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Community and Commercial Recreation Degree Program

School of Sport Sciences


Wingate University community and commercial recreation majors are active. In the classroom, they spend time learning the theory and practice that goes into producing quality recreational programs, while they’re also engaged in numerous hands-on experiential learning opportunities on and off campus.

A key part of the community and commercial recreation experience is a full-time summer internship between your junior and senior years. As part of the process of applying for an internship, you get the chance to update your résumé and learn networking techniques from alumni in the recreation, leisure and sport industry. By the time you graduate, you will have at least 400 hours of field experience, including the six-credit-hour summer internship.


Recreation and leisure is a $400+ billion per year industry, the third largest retail industry, and the second largest employer in the United States. 

Employment opportunities are varied and include:

  • municipal settings (local parks and recreation departments)
  • community-based agencies (YMCA, Boys and Girls Clubs)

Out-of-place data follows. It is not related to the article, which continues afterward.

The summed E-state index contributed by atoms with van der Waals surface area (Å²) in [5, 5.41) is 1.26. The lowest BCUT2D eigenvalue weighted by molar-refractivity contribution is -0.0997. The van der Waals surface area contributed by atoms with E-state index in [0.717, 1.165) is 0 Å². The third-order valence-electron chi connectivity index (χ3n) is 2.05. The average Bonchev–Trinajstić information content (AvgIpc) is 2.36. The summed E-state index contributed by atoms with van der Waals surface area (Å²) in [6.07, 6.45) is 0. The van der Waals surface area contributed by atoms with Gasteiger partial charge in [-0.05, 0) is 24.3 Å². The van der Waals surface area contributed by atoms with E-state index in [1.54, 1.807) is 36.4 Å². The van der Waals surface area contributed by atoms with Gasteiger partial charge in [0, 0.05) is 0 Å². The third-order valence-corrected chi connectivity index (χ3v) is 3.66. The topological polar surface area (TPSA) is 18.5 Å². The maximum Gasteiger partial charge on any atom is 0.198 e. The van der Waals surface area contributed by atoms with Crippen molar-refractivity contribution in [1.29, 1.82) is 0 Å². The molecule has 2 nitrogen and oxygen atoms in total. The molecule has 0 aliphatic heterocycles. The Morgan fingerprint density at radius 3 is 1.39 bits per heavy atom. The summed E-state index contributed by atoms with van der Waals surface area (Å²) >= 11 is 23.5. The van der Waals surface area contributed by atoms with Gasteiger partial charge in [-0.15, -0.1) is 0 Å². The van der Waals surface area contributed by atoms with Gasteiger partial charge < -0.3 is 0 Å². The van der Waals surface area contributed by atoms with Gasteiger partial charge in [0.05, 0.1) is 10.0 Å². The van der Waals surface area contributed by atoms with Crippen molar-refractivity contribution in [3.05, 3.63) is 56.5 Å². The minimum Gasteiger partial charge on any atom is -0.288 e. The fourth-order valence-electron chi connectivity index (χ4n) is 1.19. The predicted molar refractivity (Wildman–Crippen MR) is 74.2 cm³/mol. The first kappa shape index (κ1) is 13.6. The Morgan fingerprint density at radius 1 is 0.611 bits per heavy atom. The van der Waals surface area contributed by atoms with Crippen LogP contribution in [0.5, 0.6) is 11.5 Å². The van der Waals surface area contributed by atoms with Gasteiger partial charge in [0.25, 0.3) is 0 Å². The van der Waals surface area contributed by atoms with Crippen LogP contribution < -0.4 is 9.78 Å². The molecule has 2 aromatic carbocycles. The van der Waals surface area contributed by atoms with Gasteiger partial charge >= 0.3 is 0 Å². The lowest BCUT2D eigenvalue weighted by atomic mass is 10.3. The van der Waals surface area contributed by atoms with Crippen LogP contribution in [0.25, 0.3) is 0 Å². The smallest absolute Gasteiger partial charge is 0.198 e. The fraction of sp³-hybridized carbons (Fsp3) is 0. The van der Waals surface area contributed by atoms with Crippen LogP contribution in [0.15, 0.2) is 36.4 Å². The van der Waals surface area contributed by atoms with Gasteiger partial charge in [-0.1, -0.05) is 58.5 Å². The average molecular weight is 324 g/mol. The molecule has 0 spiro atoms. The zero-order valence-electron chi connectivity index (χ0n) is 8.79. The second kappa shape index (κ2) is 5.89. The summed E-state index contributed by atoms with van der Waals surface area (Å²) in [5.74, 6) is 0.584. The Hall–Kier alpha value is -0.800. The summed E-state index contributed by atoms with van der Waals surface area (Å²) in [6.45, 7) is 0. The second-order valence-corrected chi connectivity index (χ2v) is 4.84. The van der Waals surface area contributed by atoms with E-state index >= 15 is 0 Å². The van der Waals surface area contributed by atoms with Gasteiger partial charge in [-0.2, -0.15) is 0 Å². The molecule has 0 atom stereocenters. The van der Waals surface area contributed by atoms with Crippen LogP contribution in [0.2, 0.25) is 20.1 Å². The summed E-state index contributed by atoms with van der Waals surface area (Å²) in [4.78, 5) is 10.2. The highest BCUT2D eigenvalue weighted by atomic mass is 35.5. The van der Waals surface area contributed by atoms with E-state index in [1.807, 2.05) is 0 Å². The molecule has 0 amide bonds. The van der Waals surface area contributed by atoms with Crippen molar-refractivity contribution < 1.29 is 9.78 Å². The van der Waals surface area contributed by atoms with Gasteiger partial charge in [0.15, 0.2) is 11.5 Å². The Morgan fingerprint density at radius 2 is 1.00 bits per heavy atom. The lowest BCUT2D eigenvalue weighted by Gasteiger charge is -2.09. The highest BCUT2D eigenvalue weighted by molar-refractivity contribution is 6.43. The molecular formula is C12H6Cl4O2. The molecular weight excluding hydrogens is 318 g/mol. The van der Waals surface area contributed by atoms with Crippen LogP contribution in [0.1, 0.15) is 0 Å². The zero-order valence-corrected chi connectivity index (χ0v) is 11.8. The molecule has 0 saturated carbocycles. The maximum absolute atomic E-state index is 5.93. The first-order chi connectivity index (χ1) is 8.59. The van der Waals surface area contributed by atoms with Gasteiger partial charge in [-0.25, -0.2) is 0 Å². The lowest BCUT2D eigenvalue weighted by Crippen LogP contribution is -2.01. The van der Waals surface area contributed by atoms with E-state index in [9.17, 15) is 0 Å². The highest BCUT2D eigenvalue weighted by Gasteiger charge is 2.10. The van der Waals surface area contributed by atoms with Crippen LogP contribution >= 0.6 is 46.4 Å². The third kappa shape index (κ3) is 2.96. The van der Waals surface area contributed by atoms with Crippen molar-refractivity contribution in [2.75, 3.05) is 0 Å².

• commercial organizations (Carowinds, US National Whitewater Center)
  • youth serving agencies (summer camps, after school programs)
  • outdoor recreation (National Park Service, game warden)
  • hospitality (cruise lines, resorts)


Completing this bachelor of science degree requires 51-53 credit hours of core curriculum, 33 hours of major-related courses, 6 hours each of sociology, psychology, health and physical education and 21 hours of electives.

Community and Commercial Recreation Four-Year Plan

The Four Year Academic Plans are standard templates for how a degree can be completed in eight (8) consecutive Fall & Spring semesters.  There is varying flexibility in the exact course sequence depending upon individual student circumstances, major curriculum and course availability.  Students should consult with their Faculty Advisor for course sequencing, degree planning and other considerations.  Students are ultimately responsible for their degree planning.